One question that is constantly debated before, during and even after walking the Camino is whether it’s better to do it alone or with others – either with one or two friends or in a larger group.
For many, the idea of walking alone for days, if not weeks, on end can seem daunting. What if you get lonely? What if you get lost? What if you get injured?
Certainly, all reasonable points to consider, but none which should deter you from undertaking the Camino de Santiago alone. In truth, there is no right or wrong way to walk the Camino de Santiago, but choosing to do it alone or within a group, will most likely deliver two very different experiences.
Here are a few points to consider about walking the Camino de Santiago alone.
Broadly speaking, the Camino de Santiago is a safe place for solo walkers and you will likely see people of all ages and both sexes undergoing the journey on their own. That being said, there are always a few incidents reported each year, but these are certainly no more common than you would find in any major city in Europe.
There might be other reasons that you choose to walk the Camino with other people, but safety really shouldn’t be the determining factor. The overwhelming majority of people you meet along the way, whether other walkers or locals, are friendly and helpful. If safety is still an issue to you, or maybe you just like the idea of walking with a lot of people around, consider walking one of the more popular routes (the Camino Frances or the Camino Portuguese) during the busier times (May to September). The Camino Frances during the summer has become incredibly popular with thousands walking the route alone.
Whether you start the Camino alone or with others, it’s near impossible not to make friends while walking. The camaraderie between people along the route is one of the most unique aspects of the walk and it’s not uncommon for deep, lasting friendships to be made while plodding along the Camino.
As anybody who has travelled alone, or even holidayed solo, will tell you, without a comfortable group around you, you are often forced to be more outgoing and step outside your comfort zone. The Camino is exactly the same. People who walk in groups from the start will always naturally feel more secure together but can also appear more closed off than a solo walker. That’s not to say that a group can’t be welcoming to outsiders, far from it, but people often feel more at ease striking up a conversation with a single person than with a large group.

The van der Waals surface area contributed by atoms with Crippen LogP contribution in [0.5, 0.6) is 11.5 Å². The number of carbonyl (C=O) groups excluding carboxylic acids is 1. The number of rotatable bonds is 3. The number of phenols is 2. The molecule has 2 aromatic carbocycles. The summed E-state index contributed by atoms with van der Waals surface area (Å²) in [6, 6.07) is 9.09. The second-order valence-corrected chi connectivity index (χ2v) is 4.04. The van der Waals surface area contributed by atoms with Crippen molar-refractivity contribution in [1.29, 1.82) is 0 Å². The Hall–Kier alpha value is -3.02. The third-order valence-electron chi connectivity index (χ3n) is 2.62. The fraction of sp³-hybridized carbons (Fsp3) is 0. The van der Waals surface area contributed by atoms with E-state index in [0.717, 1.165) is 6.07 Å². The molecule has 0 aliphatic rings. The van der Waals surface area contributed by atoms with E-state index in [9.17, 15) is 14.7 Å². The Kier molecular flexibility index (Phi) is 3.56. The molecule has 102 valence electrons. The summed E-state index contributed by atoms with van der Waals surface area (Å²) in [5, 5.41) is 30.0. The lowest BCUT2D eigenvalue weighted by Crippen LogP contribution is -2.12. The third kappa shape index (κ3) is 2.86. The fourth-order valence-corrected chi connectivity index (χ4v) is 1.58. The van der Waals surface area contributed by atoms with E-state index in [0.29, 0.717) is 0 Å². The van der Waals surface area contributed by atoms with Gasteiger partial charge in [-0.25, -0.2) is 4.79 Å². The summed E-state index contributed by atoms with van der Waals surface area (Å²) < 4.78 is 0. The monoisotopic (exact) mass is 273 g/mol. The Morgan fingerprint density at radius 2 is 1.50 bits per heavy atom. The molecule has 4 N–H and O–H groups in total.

People often worry about whether they’ll have to eat or drink alone and while you certainly have the option to do so if you wish, the communal nature of the activity means that there are always people around in the same boat as you. While asking a complete stranger if you could share their table might be the epitome of strange in Dublin, on the Camino de Santiago it’s not only a common event, but also a great way to make friends.
3. Walking Style
You might be forgiven for thinking that everybody walks in the same way. It’s just one foot in front of the other for hours, right? Well, yes – and no. While loosely speaking humans tend to all walk in the same way, how people choose or need to walk for multiple hours can be vastly different.
Think about speed, breaks, lunch lengths, start times and bedtimes, but also consider whether you are the kind of person that wants to walk with a real chatterbox. Of course, everybody loves a good conversation, but for many, the act of walking the Camino de Santiago is a religious or spiritual experience that can also be a great way to escape the everyday worries and stresses of life. Certain people would really enjoy talking for hundreds of kilometres, but equally so, many don’t. Before you decide on either walking or alone or in a group, try and decide which one you are.
4. Personal Growth
There can often be plenty of doubts as you lace up those boots on your first day – especially if you’re alone. Yet, whether you are walking 700 km or 100 km, the feeling of accomplishment at the end of it is quite extraordinary.
Many choose to walk the Camino de Santiago as a form of personal growth. There’s nothing quite like walking for days or weeks to clear your head and maybe even help to push your life in one direction or the other.
For thousands of years, people have undergone pilgrimages and journeys as a way of exploring the world, but also about discovering themselves. Walking the Camino alone is a challenge that many might shy away from but comes with a catalogue of benefits. If you’re looking to push yourself and maybe even discover different parts of your character, walking alone is an excellent way to achieve it.
One of the best aspects about walking the Camino de Santiago alone is that you have complete freedom to do exactly as you wish. A typical day involves you simply needing to walk from A to B, but how long you take, where you stop in between and how long you want to dedicate for lunch is entirely up to you.
Travelling with others is an entirely different proposition, which is only natural as you need to think of others also and not just about yourself. There’s nothing selfish or rude about wanting to have complete freedom over your Camino and if you see it as a way of escaping a hectic lifestyle for a week or so, it’s often much more freeing to know that you can make every decision large or small without having to consult anybody.